Trump's stance on the environment contradicts thousands of scientists and decades of research, which has linked many observable changes in climate, including rising air and ocean temperatures, shrinking glaciers, and widespread melting of snow and ice, to an increase in greenhouse gas emissions from human activities.
The observed changes in climate have grave implications for the future of natural and human systems. Here are 16 signs of climate change that can't be disputed.
Between 1990 and 2010, worldwide emissions of all major greenhouse gases — carbon dioxide, methane, nitrous oxide, and several fluorinated gases — increased.
Human activities contribute to the release of greenhouse gas emissions, largely through the burning of fossil fuels. Energy production and use, which includes fuels used by cars, are the largest sources of greenhouse gas emissions worldwide.
Carbon dioxide is the most concerning greenhouse gas, partly because of the abundance and rate at which it is being released into the atmosphere. CO2 accounts for about three-fourths of global greenhouse gas emissions, with the largest contributions from Asia, Europe, and the United States.
Levels of carbon dioxide in the atmosphere are higher than they have been at any time in the past 400,000 years, which covers the last three glacial cycles.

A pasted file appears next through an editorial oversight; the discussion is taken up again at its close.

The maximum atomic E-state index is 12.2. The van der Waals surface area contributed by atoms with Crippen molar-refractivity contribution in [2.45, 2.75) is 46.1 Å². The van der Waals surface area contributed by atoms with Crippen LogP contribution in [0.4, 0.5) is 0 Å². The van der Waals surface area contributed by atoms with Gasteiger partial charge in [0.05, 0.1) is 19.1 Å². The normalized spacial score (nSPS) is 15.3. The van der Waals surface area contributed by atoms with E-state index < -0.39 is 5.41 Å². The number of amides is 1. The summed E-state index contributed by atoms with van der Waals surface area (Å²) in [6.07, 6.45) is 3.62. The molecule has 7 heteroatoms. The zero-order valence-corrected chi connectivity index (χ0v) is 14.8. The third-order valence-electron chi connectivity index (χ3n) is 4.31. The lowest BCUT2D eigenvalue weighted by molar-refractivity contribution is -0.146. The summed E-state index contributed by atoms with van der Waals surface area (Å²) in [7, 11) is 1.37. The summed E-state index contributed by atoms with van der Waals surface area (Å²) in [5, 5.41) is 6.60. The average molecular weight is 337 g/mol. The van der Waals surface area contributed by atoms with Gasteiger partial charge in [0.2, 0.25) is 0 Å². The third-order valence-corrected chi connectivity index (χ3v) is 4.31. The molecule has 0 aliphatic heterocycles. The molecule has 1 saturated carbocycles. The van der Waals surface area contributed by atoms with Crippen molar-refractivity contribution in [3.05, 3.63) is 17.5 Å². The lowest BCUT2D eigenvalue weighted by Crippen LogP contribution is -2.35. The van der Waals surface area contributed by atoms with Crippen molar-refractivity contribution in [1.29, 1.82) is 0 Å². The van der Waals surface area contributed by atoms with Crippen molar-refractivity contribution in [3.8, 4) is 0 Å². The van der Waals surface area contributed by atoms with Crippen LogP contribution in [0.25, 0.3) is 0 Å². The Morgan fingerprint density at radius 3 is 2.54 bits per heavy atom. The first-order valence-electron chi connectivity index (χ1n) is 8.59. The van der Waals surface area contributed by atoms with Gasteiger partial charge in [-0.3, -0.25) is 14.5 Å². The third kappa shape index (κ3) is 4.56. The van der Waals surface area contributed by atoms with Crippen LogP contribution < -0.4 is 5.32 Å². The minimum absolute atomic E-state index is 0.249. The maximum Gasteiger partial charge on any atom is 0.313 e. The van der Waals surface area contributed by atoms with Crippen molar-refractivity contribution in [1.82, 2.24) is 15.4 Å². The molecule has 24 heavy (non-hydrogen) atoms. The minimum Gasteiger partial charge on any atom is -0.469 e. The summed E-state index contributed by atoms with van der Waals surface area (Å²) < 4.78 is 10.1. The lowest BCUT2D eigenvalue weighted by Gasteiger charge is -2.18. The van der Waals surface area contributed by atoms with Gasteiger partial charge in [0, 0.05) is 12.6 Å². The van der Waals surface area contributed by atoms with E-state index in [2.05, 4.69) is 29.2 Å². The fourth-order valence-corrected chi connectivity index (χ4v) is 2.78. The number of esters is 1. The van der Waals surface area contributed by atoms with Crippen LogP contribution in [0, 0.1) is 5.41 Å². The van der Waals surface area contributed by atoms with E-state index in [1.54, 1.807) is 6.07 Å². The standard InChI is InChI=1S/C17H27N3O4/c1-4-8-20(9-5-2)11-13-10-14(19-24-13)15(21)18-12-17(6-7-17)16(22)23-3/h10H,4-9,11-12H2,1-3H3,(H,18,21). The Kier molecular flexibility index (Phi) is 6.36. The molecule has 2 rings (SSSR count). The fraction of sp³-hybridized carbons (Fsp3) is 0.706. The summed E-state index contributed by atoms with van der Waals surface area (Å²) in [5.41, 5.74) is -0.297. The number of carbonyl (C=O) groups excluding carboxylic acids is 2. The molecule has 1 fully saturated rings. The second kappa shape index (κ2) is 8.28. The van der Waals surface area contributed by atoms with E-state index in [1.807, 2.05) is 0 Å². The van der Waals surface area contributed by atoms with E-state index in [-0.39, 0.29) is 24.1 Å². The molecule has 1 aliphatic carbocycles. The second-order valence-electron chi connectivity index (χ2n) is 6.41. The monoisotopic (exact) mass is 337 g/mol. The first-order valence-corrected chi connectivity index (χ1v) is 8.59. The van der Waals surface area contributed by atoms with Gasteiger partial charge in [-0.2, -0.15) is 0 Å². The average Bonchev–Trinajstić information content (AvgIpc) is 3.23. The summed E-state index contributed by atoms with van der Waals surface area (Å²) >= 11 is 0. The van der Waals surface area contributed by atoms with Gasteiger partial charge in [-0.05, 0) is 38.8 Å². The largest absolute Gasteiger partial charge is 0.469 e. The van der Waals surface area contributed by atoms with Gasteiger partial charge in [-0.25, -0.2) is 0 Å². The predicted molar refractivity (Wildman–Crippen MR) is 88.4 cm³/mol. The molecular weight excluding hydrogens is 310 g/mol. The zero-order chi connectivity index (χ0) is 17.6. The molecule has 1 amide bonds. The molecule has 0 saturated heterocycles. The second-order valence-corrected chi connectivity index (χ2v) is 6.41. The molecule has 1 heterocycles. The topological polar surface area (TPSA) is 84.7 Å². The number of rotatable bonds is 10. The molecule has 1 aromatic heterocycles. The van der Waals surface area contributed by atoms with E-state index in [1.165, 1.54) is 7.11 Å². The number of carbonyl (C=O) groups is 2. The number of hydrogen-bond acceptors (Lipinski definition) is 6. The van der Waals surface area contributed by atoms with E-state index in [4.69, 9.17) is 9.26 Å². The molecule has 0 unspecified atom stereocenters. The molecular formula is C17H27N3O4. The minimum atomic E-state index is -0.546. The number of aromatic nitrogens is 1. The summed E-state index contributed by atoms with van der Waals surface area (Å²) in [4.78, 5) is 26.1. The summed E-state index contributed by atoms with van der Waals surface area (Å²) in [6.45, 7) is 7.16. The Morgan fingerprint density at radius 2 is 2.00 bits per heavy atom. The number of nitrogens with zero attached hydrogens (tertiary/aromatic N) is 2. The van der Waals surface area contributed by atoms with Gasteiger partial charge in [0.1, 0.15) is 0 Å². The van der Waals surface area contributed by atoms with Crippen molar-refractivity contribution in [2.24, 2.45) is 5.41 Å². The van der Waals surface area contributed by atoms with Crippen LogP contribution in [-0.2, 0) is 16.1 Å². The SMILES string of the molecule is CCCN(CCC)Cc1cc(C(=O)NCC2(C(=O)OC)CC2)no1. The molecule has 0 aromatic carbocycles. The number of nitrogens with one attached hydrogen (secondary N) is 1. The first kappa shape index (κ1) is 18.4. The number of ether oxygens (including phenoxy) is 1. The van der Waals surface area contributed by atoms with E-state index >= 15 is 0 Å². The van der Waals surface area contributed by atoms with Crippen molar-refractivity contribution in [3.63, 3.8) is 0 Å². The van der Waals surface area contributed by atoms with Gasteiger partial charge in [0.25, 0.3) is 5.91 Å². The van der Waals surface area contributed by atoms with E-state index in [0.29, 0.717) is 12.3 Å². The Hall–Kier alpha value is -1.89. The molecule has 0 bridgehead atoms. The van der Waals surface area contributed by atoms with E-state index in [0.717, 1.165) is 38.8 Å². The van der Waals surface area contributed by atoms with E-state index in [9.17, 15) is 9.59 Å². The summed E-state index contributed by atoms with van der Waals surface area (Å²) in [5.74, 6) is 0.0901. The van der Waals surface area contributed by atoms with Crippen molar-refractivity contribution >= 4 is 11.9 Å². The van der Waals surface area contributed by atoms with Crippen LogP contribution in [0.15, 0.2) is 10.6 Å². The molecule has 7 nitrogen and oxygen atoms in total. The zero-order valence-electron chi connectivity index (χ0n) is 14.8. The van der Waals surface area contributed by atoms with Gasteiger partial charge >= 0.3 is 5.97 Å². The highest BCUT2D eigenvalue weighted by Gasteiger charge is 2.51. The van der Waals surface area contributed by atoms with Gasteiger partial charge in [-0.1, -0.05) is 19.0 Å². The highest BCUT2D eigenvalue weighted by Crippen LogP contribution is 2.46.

In 2013, CO2 levels in the air surpassed 400 parts per million (ppm), the highest in human history.
Sea levels rise as the ocean warms because warm water takes up more space. Since 1993, average sea level has risen roughly twice as fast as the long-term trend.
Sea levels also rise as ice sheets melt. In the summer of 2012, the floating cap of sea ice in the Arctic Ocean was the smallest ever recorded in the satellite era, which began in 1979.
Land ice sheets are losing mass, too. Antarctica has been losing about 134 gigatonnes of ice per year since 2002, according to NASA. For perspective, 1 gigatonne of water (or 1 billion tons) is equal to 400,000 Olympic pools. That's over 53 million Olympic pools!
Source: NASA; Washington Post
Greenland's ice sheet is shrinking even faster — it has been losing an estimated 287 gigatonnes of ice per year since 2002. That's equal to more than 114 million Olympic pools.
If charts and scientific data are not your thing, the anecdotal evidence is all around us. The retreat of Alaska's Muir Glacier is a classic example of how our climate is changing — it's barely in the field of view in a 2004 photo that compares it with a 1941 photo.
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